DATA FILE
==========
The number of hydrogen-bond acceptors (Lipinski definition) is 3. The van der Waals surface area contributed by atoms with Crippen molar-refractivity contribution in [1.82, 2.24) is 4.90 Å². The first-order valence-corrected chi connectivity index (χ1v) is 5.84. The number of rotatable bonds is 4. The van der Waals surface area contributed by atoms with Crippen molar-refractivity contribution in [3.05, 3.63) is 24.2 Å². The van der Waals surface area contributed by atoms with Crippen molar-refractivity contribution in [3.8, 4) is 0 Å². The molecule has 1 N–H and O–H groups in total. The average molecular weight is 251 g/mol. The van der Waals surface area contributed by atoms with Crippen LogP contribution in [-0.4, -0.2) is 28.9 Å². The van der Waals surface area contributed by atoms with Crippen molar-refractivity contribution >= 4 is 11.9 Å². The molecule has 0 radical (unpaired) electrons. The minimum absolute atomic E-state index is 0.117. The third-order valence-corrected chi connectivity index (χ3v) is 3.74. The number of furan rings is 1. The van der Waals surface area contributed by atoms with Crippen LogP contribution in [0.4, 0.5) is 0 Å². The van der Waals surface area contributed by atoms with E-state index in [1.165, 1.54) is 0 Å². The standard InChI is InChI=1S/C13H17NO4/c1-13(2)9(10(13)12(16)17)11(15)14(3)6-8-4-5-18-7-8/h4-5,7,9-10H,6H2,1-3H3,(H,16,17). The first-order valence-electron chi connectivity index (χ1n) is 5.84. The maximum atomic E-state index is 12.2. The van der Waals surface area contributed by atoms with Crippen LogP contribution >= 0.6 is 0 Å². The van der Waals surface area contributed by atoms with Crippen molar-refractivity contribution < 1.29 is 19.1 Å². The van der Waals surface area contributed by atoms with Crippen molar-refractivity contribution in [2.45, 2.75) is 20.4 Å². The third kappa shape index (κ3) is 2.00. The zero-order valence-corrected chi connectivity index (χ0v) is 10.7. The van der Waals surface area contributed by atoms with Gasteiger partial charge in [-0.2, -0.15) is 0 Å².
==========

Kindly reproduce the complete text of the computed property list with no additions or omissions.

The number of hydrogen-bond acceptors (Lipinski definition) is 3. The van der Waals surface area contributed by atoms with Crippen molar-refractivity contribution in [1.82, 2.24) is 4.90 Å². The first-order valence-corrected chi connectivity index (χ1v) is 5.84. The number of rotatable bonds is 4. The van der Waals surface area contributed by atoms with Crippen molar-refractivity contribution in [3.05, 3.63) is 24.2 Å². The van der Waals surface area contributed by atoms with Crippen molar-refractivity contribution in [3.8, 4) is 0 Å². The molecule has 1 N–H and O–H groups in total. The average molecular weight is 251 g/mol. The van der Waals surface area contributed by atoms with Crippen LogP contribution in [-0.4, -0.2) is 28.9 Å². The van der Waals surface area contributed by atoms with Crippen molar-refractivity contribution >= 4 is 11.9 Å². The molecule has 0 radical (unpaired) electrons. The minimum absolute atomic E-state index is 0.117. The third-order valence-corrected chi connectivity index (χ3v) is 3.74. The number of furan rings is 1. The van der Waals surface area contributed by atoms with Crippen LogP contribution in [0.4, 0.5) is 0 Å². The van der Waals surface area contributed by atoms with E-state index in [1.165, 1.54) is 0 Å². The standard InChI is InChI=1S/C13H17NO4/c1-13(2)9(10(13)12(16)17)11(15)14(3)6-8-4-5-18-7-8/h4-5,7,9-10H,6H2,1-3H3,(H,16,17). The first-order valence-electron chi connectivity index (χ1n) is 5.84. The maximum atomic E-state index is 12.2. The van der Waals surface area contributed by atoms with Crippen LogP contribution >= 0.6 is 0 Å². The van der Waals surface area contributed by atoms with Crippen molar-refractivity contribution < 1.29 is 19.1 Å². The van der Waals surface area contributed by atoms with Crippen molar-refractivity contribution in [2.45, 2.75) is 20.4 Å². The third kappa shape index (κ3) is 2.00. The zero-order valence-corrected chi connectivity index (χ0v) is 10.7. The van der Waals surface area contributed by atoms with Gasteiger partial charge in [-0.2, -0.15) is 0 Å².